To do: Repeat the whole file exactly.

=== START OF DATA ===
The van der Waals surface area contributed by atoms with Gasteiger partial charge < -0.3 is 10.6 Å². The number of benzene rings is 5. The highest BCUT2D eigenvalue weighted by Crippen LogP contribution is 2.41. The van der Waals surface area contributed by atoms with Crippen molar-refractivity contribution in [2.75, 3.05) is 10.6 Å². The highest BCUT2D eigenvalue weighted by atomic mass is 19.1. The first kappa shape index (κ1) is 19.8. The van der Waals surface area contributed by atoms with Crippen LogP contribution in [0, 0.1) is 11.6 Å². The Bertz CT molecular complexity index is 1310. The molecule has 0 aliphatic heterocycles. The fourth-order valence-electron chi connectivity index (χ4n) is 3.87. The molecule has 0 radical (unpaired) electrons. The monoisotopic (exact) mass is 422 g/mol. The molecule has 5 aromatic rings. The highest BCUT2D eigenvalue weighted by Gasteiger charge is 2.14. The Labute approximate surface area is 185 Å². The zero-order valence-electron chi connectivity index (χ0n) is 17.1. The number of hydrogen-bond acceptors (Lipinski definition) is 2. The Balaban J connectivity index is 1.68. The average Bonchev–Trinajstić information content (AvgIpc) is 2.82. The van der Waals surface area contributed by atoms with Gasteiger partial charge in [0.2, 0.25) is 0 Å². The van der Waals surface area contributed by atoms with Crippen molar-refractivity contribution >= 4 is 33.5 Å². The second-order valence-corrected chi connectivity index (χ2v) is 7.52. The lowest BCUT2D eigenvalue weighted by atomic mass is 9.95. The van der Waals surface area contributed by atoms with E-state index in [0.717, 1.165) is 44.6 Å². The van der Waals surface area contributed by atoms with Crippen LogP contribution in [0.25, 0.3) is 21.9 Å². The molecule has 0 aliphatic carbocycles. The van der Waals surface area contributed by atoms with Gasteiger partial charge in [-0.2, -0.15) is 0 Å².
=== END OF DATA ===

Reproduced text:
The van der Waals surface area contributed by atoms with Gasteiger partial charge < -0.3 is 10.6 Å². The number of benzene rings is 5. The highest BCUT2D eigenvalue weighted by Crippen LogP contribution is 2.41. The van der Waals surface area contributed by atoms with Crippen molar-refractivity contribution in [2.75, 3.05) is 10.6 Å². The highest BCUT2D eigenvalue weighted by atomic mass is 19.1. The first kappa shape index (κ1) is 19.8. The van der Waals surface area contributed by atoms with Crippen LogP contribution in [0, 0.1) is 11.6 Å². The Bertz CT molecular complexity index is 1310. The molecule has 0 aliphatic heterocycles. The fourth-order valence-electron chi connectivity index (χ4n) is 3.87. The molecule has 0 radical (unpaired) electrons. The monoisotopic (exact) mass is 422 g/mol. The molecule has 5 aromatic rings. The highest BCUT2D eigenvalue weighted by Gasteiger charge is 2.14. The Labute approximate surface area is 185 Å². The zero-order valence-electron chi connectivity index (χ0n) is 17.1. The number of hydrogen-bond acceptors (Lipinski definition) is 2. The Balaban J connectivity index is 1.68. The average Bonchev–Trinajstić information content (AvgIpc) is 2.82. The van der Waals surface area contributed by atoms with Gasteiger partial charge in [0.2, 0.25) is 0 Å². The van der Waals surface area contributed by atoms with Crippen molar-refractivity contribution >= 4 is 33.5 Å². The second-order valence-corrected chi connectivity index (χ2v) is 7.52. The lowest BCUT2D eigenvalue weighted by atomic mass is 9.95. The van der Waals surface area contributed by atoms with E-state index in [0.717, 1.165) is 44.6 Å². The van der Waals surface area contributed by atoms with Crippen LogP contribution in [0.25, 0.3) is 21.9 Å². The molecule has 0 aliphatic carbocycles. The van der Waals surface area contributed by atoms with Gasteiger partial charge in [-0.2, -0.15) is 0 Å².